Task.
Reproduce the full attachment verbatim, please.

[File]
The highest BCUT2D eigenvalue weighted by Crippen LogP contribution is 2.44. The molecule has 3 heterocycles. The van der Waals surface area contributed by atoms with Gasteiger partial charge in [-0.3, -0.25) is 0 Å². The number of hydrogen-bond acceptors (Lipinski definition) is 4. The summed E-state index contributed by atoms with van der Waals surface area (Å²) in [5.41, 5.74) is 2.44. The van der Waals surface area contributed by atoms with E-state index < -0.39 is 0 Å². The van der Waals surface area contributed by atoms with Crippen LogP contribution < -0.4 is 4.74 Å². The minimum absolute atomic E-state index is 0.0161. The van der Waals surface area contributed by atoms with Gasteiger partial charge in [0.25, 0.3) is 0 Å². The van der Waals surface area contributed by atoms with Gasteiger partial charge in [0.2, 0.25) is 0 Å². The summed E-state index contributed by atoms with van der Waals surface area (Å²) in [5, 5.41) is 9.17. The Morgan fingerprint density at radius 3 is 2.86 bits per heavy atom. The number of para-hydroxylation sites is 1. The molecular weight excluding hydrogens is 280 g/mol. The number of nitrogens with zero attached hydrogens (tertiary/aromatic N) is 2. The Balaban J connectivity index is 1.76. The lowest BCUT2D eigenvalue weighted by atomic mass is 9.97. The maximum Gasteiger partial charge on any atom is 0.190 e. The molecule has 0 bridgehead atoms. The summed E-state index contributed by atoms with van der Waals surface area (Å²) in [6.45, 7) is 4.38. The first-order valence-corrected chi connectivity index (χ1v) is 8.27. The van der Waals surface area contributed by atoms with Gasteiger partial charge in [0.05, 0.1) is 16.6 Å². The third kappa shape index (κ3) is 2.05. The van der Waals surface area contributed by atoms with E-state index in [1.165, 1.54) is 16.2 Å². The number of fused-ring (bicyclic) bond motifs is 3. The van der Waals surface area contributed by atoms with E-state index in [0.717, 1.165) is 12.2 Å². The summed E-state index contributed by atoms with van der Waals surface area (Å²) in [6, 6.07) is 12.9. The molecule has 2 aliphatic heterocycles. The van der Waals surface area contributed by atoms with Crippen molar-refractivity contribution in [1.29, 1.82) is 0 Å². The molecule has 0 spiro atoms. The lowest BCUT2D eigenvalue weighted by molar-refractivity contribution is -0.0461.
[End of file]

The highest BCUT2D eigenvalue weighted by Crippen LogP contribution is 2.44. The molecule has 3 heterocycles. The van der Waals surface area contributed by atoms with Gasteiger partial charge in [-0.3, -0.25) is 0 Å². The number of hydrogen-bond acceptors (Lipinski definition) is 4. The summed E-state index contributed by atoms with van der Waals surface area (Å²) in [5.41, 5.74) is 2.44. The van der Waals surface area contributed by atoms with E-state index < -0.39 is 0 Å². The van der Waals surface area contributed by atoms with Crippen LogP contribution < -0.4 is 4.74 Å². The minimum absolute atomic E-state index is 0.0161. The van der Waals surface area contributed by atoms with Gasteiger partial charge in [0.25, 0.3) is 0 Å². The van der Waals surface area contributed by atoms with Gasteiger partial charge in [0.2, 0.25) is 0 Å². The summed E-state index contributed by atoms with van der Waals surface area (Å²) in [5, 5.41) is 9.17. The Morgan fingerprint density at radius 3 is 2.86 bits per heavy atom. The number of para-hydroxylation sites is 1. The molecular weight excluding hydrogens is 280 g/mol. The number of nitrogens with zero attached hydrogens (tertiary/aromatic N) is 2. The Balaban J connectivity index is 1.76. The lowest BCUT2D eigenvalue weighted by atomic mass is 9.97. The maximum Gasteiger partial charge on any atom is 0.190 e. The molecule has 0 bridgehead atoms. The summed E-state index contributed by atoms with van der Waals surface area (Å²) in [6.45, 7) is 4.38. The first-order valence-corrected chi connectivity index (χ1v) is 8.27. The van der Waals surface area contributed by atoms with Gasteiger partial charge in [0.05, 0.1) is 16.6 Å². The third kappa shape index (κ3) is 2.05. The van der Waals surface area contributed by atoms with E-state index in [1.165, 1.54) is 16.2 Å². The number of fused-ring (bicyclic) bond motifs is 3. The van der Waals surface area contributed by atoms with E-state index in [0.717, 1.165) is 12.2 Å². The summed E-state index contributed by atoms with van der Waals surface area (Å²) in [6, 6.07) is 12.9. The molecule has 2 aliphatic heterocycles. The van der Waals surface area contributed by atoms with Crippen molar-refractivity contribution in [1.29, 1.82) is 0 Å². The molecule has 0 spiro atoms. The lowest BCUT2D eigenvalue weighted by molar-refractivity contribution is -0.0461.